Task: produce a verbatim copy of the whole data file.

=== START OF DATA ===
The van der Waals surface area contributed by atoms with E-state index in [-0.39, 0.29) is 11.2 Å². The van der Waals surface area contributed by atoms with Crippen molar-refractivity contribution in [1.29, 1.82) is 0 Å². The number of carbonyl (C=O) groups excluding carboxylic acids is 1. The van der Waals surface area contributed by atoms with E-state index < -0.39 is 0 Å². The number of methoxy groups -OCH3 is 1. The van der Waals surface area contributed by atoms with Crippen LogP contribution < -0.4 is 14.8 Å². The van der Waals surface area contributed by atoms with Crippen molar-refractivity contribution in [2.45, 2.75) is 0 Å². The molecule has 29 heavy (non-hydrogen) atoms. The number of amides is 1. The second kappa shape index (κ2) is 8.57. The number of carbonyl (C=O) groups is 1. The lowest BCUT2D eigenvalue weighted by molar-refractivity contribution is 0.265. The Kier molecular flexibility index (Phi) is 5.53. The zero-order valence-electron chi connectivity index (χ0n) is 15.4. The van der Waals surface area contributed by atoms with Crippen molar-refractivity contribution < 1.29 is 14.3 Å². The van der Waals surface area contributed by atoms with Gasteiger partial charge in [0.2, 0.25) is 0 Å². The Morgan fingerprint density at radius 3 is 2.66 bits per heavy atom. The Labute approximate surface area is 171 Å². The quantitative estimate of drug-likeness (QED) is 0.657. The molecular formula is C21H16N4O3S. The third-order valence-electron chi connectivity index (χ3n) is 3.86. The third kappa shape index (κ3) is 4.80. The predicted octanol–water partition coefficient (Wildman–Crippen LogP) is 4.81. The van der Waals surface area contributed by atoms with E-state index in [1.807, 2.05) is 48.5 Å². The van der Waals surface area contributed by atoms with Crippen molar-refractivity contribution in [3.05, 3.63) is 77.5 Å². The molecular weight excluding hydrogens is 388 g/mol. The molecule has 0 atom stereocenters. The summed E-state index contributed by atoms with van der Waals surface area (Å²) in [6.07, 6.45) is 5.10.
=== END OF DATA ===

The van der Waals surface area contributed by atoms with E-state index in [-0.39, 0.29) is 11.2 Å². The van der Waals surface area contributed by atoms with Crippen molar-refractivity contribution in [1.29, 1.82) is 0 Å². The number of carbonyl (C=O) groups excluding carboxylic acids is 1. The van der Waals surface area contributed by atoms with E-state index < -0.39 is 0 Å². The number of methoxy groups -OCH3 is 1. The van der Waals surface area contributed by atoms with Crippen LogP contribution < -0.4 is 14.8 Å². The van der Waals surface area contributed by atoms with Crippen molar-refractivity contribution in [2.45, 2.75) is 0 Å². The molecule has 29 heavy (non-hydrogen) atoms. The number of amides is 1. The second kappa shape index (κ2) is 8.57. The number of carbonyl (C=O) groups is 1. The lowest BCUT2D eigenvalue weighted by molar-refractivity contribution is 0.265. The Kier molecular flexibility index (Phi) is 5.53. The zero-order valence-electron chi connectivity index (χ0n) is 15.4. The van der Waals surface area contributed by atoms with Crippen molar-refractivity contribution < 1.29 is 14.3 Å². The van der Waals surface area contributed by atoms with Gasteiger partial charge in [0.2, 0.25) is 0 Å². The Morgan fingerprint density at radius 3 is 2.66 bits per heavy atom. The Labute approximate surface area is 171 Å². The quantitative estimate of drug-likeness (QED) is 0.657. The molecular formula is C21H16N4O3S. The third-order valence-electron chi connectivity index (χ3n) is 3.86. The third kappa shape index (κ3) is 4.80. The predicted octanol–water partition coefficient (Wildman–Crippen LogP) is 4.81. The van der Waals surface area contributed by atoms with E-state index in [1.807, 2.05) is 48.5 Å². The van der Waals surface area contributed by atoms with Crippen molar-refractivity contribution in [3.05, 3.63) is 77.5 Å². The molecular weight excluding hydrogens is 388 g/mol. The molecule has 0 atom stereocenters. The summed E-state index contributed by atoms with van der Waals surface area (Å²) in [6.07, 6.45) is 5.10.